L. Randall Wray
Yesterday Senator Bernie Sanders gave an important speech in which he invoked President Roosevelt’s “second bill of rights” in defense of his platform. As Bernie rightly pointed out, all of Roosevelt’s New Deal social programs to which we have become accustomed, were tagged as “socialism”—just as pundits are branding Bernie’s proposals as dangerous socialist ideas. You can see Bernie’s prepared remarks here.
Just before Bernie’s speech, I was asked to do an interview with Alex Jensen, on TBS eFM’s “This Morning” English radio program in Seoul, Korea. I was sent a list of questions and jotted down very brief responses. Unfortunately, in our radio interview we were only able to get through a few of these. You can listen to the interview (uses iTunes) here. My interview is #8, Name: 1119 Issue Today with Professor L.R. Wray
NEP’s Marshall Auerback interviews Branko Milanovic, Visiting Presidential Professor, The Graduate Center, City University of New York. This is almost certainly the highest level of relative, and certainly absolute, global inequality at any point in human history. Is there anything we can do to reverse or mitigate this trend? See the interview here.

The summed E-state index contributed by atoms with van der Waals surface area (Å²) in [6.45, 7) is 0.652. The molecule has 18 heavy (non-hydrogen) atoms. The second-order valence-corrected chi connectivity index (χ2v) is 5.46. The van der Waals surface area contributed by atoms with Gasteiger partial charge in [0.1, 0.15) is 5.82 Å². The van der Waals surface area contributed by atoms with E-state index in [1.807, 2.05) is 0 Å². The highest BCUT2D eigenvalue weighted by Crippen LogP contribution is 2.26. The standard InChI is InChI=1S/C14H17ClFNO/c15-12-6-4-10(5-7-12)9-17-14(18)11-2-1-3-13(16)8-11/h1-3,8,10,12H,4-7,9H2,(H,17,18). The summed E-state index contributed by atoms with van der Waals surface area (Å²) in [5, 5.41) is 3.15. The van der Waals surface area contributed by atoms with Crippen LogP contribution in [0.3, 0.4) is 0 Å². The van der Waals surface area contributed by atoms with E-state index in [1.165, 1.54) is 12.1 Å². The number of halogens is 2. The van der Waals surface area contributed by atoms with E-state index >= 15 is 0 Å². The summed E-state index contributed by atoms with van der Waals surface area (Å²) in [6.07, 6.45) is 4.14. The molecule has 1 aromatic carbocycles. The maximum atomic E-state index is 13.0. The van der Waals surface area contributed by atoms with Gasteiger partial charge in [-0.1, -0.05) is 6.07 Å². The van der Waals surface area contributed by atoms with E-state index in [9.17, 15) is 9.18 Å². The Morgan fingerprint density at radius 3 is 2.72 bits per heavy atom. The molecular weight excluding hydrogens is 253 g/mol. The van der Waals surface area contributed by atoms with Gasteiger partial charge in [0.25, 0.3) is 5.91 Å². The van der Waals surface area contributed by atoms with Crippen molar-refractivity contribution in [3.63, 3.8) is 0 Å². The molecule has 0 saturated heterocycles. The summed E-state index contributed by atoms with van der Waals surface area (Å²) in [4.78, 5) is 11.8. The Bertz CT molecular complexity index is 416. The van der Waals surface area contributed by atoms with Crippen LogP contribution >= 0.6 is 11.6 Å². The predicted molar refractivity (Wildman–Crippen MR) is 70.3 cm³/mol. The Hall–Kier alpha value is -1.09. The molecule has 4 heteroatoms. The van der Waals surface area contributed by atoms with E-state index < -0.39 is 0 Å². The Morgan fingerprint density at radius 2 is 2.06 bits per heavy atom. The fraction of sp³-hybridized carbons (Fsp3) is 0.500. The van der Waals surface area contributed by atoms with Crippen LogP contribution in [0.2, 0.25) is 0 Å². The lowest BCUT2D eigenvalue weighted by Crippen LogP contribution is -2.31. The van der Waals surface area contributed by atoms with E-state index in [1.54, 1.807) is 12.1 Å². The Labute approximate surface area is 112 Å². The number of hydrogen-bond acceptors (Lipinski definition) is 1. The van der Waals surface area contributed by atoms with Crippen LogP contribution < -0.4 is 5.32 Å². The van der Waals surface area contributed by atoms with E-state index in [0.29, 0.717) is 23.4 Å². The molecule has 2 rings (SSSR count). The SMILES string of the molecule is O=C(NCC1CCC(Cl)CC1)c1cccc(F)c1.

This is Part V, and the conclusion, of the series providing my reply to Philip Wallach’s reply to my evaluation of his views on the platinum coin proposal and other options for settling debt ceiling conflicts. In Part I I discussed some preliminary mis-characterizations of what I said and, more importantly, why the commonly recognized fiscal policy rule that, at least over a number of years, government revenues ought to match government spending is fiscally unsustainable and fiscally irresponsible in light of deductions from the Sectoral Financial Balances (SFB) model. Continue reading
Posted in Joe Firestone
Tagged $100 Trillion coin, Brookings Institution, Conservatism, consols, debt ceiling crisis, debt limit, fiscal myths, Mike Castle, Philip A. Wallach, Philip N. Diehl, platinum coin seigniorage, Political legitimacy, Trillion Dollar Coin, weirdness